# Decision Tree Bagging System (R code)

I previously posted a note on decision trees, then explained how they could be improved by model averaging using ensembles of trees trained on bootstrap samples. Then I implemented it in Matlab, and now finally I’m sharing it here coded in R, with an example to walk through. This should be the simplest way to learn how a trading system like this works and it’s open source.

The code is concise at about 100 lines. Here’s the main system, sample data used in the example below, and a small harness to load the data and configure the workspace.
As I’ve mentioned multiple times, machine learning systems can take in basically any data and then automatically harvest as much alpha as possible from it. The differences between an advanced (tree bagging, SVM, etc) and a primitive algorithm (linear regression, nearest neighbors, LDA, etc) usually translate [in trading] to finding more complex nonlinear patterns, controlling overfitting, and, of course, slower runtimes.
In this example we’re going to try to squeeze some alpha out of GLD, an actively traded gold ETF. After a little bit of thought, we decide on some inputs that might have some predictive value because of what

I previously posted a note on decision trees, then explained how they could be improved by model averaging using ensembles of trees trained on bootstrap samples. Then I implemented it in Matlab, and now finally I’m sharing it here coded in R, with an example to walk through. This should be the simplest way to learn how a trading system like this works and it’s open source.

The code is concise at about 100 lines. Here’s the main system, sample data used in the example below, and a small harness to load the data and configure the workspace.
As I’ve mentioned multiple times, machine learning systems can take in basically any data and then automatically harvest as much alpha as possible from it. The differences between an advanced (tree bagging, SVM, etc) and a primitive algorithm (linear regression, nearest neighbors, LDA, etc) usually translate [in trading] to finding more complex nonlinear patterns, controlling overfitting, and, of course, slower runtimes.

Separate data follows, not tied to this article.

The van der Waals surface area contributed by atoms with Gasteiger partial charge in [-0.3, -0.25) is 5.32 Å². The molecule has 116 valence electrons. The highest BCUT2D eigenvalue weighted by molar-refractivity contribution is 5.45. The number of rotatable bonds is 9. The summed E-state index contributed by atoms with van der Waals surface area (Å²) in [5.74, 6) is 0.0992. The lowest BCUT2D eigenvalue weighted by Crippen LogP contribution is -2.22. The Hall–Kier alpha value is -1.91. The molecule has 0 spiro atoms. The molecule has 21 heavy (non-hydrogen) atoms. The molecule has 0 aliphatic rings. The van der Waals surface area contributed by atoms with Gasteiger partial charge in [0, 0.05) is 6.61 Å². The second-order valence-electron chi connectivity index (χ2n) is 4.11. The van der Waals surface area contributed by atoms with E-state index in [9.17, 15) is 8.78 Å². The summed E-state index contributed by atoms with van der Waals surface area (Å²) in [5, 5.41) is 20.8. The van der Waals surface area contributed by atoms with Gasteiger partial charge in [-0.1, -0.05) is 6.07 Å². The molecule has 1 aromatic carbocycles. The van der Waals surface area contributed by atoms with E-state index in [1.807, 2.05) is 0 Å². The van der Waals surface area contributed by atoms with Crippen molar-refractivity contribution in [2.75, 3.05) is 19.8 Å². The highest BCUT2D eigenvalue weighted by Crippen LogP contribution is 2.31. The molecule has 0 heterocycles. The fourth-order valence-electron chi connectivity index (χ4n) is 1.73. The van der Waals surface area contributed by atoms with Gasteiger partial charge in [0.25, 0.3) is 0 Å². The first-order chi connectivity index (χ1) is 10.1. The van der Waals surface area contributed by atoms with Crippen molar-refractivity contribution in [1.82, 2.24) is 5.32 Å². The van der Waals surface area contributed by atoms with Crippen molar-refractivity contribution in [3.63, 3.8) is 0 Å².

In this example we’re going to try to squeeze some alpha out of GLD, an actively traded gold ETF. After a little bit of thought, we decide on some inputs that might have some predictive value because of what we know about macroeconomics and the market. We decide to feed our system data on the movements of two big gold miners, Freeport-McMoRan (FCX) and Rio Tinto’s ADR (RTP), bonds (DHY) the performance of the financial sector (XLF) and the S&P500 (SPY). I recommend using factors such as bond prices, the overall market, and the price of relevant commodities in any machine learning system, because I’ve found they often
improve performance. If you look at the sample data which you should have downloaded above, I’ve compiled all this data for you. We will use weekly periods and backtest as far back as 2001.
To run the system from the code I’ve provided, open R (on Windows it’s RGui, download the installer here) and first enter the command > setwd(‘C:\\[whatever folder you downloaded the files into]’). This sets the default search path directory. Next copy and paste or type > source(‘rungoldtreesys.r’). This will load the data and the tree bagging system code. Now you can backtest the system using whatever parameters you’d like. In the continuation of the example below, I ran it with this command and parameters, > factormodel.tree(data, targets, returns, btsamples=130, horizon=1, trainperiods=8, leverage = ‘kelly’, keepNFeatures = 10,